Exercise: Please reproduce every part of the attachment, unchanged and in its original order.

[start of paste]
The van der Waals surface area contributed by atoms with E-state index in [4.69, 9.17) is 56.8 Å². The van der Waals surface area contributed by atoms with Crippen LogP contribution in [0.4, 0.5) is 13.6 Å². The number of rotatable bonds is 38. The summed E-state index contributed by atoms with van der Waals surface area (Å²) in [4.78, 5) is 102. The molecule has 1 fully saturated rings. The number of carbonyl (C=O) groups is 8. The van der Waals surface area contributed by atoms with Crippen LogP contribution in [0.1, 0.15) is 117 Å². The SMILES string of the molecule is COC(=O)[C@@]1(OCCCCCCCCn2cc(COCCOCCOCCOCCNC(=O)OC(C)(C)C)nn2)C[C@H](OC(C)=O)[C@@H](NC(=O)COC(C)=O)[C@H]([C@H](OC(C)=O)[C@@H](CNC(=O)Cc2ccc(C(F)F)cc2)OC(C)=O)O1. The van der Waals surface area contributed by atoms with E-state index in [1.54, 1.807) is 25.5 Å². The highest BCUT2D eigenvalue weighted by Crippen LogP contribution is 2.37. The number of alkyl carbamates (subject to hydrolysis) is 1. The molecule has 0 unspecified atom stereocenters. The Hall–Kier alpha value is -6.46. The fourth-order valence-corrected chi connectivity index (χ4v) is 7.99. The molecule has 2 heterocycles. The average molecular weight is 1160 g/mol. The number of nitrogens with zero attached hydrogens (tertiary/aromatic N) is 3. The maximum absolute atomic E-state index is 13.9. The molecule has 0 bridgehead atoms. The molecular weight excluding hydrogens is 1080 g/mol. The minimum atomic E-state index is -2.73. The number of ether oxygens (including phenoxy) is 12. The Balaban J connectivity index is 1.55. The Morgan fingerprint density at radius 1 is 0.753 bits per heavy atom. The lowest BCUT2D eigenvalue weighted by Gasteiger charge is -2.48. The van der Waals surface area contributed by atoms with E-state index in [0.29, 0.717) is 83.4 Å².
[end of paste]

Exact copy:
The van der Waals surface area contributed by atoms with E-state index in [4.69, 9.17) is 56.8 Å². The van der Waals surface area contributed by atoms with Crippen LogP contribution in [0.4, 0.5) is 13.6 Å². The number of rotatable bonds is 38. The summed E-state index contributed by atoms with van der Waals surface area (Å²) in [4.78, 5) is 102. The molecule has 1 fully saturated rings. The number of carbonyl (C=O) groups is 8. The van der Waals surface area contributed by atoms with Crippen LogP contribution in [0.1, 0.15) is 117 Å². The SMILES string of the molecule is COC(=O)[C@@]1(OCCCCCCCCn2cc(COCCOCCOCCOCCNC(=O)OC(C)(C)C)nn2)C[C@H](OC(C)=O)[C@@H](NC(=O)COC(C)=O)[C@H]([C@H](OC(C)=O)[C@@H](CNC(=O)Cc2ccc(C(F)F)cc2)OC(C)=O)O1. The van der Waals surface area contributed by atoms with E-state index in [1.54, 1.807) is 25.5 Å². The highest BCUT2D eigenvalue weighted by Crippen LogP contribution is 2.37. The number of alkyl carbamates (subject to hydrolysis) is 1. The molecule has 0 unspecified atom stereocenters. The Hall–Kier alpha value is -6.46. The fourth-order valence-corrected chi connectivity index (χ4v) is 7.99. The molecule has 2 heterocycles. The average molecular weight is 1160 g/mol. The number of nitrogens with zero attached hydrogens (tertiary/aromatic N) is 3. The maximum absolute atomic E-state index is 13.9. The molecule has 0 bridgehead atoms. The molecular weight excluding hydrogens is 1080 g/mol. The minimum atomic E-state index is -2.73. The number of ether oxygens (including phenoxy) is 12. The Balaban J connectivity index is 1.55. The Morgan fingerprint density at radius 1 is 0.753 bits per heavy atom. The lowest BCUT2D eigenvalue weighted by Gasteiger charge is -2.48. The van der Waals surface area contributed by atoms with E-state index in [0.29, 0.717) is 83.4 Å².